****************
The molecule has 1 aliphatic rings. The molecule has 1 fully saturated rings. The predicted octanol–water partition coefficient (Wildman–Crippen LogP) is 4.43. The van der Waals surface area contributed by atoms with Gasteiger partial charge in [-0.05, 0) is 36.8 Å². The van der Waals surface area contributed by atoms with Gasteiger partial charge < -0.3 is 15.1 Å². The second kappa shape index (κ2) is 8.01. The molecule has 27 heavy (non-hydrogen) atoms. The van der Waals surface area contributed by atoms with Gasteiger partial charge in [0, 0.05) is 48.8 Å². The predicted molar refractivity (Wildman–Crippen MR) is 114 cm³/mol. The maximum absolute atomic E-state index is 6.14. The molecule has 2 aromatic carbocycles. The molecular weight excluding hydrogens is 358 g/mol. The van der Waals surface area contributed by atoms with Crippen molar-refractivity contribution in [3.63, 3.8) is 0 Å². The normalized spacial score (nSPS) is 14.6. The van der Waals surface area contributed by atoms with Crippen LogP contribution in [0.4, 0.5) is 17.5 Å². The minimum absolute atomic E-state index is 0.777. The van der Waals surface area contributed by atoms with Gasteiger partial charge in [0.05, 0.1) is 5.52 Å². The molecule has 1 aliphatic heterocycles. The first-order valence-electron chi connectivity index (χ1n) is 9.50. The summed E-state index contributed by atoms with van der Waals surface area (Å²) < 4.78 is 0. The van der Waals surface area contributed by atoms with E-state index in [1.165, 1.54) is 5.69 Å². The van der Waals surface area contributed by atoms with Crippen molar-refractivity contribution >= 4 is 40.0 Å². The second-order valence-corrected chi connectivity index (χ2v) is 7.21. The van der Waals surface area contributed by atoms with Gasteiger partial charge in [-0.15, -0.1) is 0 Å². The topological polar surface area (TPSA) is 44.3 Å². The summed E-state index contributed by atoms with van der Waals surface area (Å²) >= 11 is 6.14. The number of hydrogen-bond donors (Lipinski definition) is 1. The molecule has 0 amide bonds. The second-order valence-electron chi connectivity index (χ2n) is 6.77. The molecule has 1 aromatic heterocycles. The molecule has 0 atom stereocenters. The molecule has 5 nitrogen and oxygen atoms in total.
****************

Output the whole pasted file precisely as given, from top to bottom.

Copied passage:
The molecule has 1 aliphatic rings. The molecule has 1 fully saturated rings. The predicted octanol–water partition coefficient (Wildman–Crippen LogP) is 4.43. The van der Waals surface area contributed by atoms with Gasteiger partial charge in [-0.05, 0) is 36.8 Å². The van der Waals surface area contributed by atoms with Gasteiger partial charge < -0.3 is 15.1 Å². The second kappa shape index (κ2) is 8.01. The molecule has 27 heavy (non-hydrogen) atoms. The van der Waals surface area contributed by atoms with Gasteiger partial charge in [0, 0.05) is 48.8 Å². The predicted molar refractivity (Wildman–Crippen MR) is 114 cm³/mol. The maximum absolute atomic E-state index is 6.14. The molecule has 2 aromatic carbocycles. The molecular weight excluding hydrogens is 358 g/mol. The van der Waals surface area contributed by atoms with Crippen molar-refractivity contribution in [3.63, 3.8) is 0 Å². The normalized spacial score (nSPS) is 14.6. The van der Waals surface area contributed by atoms with Crippen LogP contribution in [0.4, 0.5) is 17.5 Å². The minimum absolute atomic E-state index is 0.777. The van der Waals surface area contributed by atoms with Gasteiger partial charge in [0.05, 0.1) is 5.52 Å². The molecule has 1 aliphatic heterocycles. The first-order valence-electron chi connectivity index (χ1n) is 9.50. The summed E-state index contributed by atoms with van der Waals surface area (Å²) < 4.78 is 0. The van der Waals surface area contributed by atoms with E-state index in [1.165, 1.54) is 5.69 Å². The van der Waals surface area contributed by atoms with Crippen molar-refractivity contribution >= 4 is 40.0 Å². The second-order valence-corrected chi connectivity index (χ2v) is 7.21. The van der Waals surface area contributed by atoms with Gasteiger partial charge in [-0.15, -0.1) is 0 Å². The topological polar surface area (TPSA) is 44.3 Å². The summed E-state index contributed by atoms with van der Waals surface area (Å²) >= 11 is 6.14. The number of hydrogen-bond donors (Lipinski definition) is 1. The molecule has 0 amide bonds. The second-order valence-electron chi connectivity index (χ2n) is 6.77. The molecule has 1 aromatic heterocycles. The molecule has 0 atom stereocenters. The molecule has 5 nitrogen and oxygen atoms in total.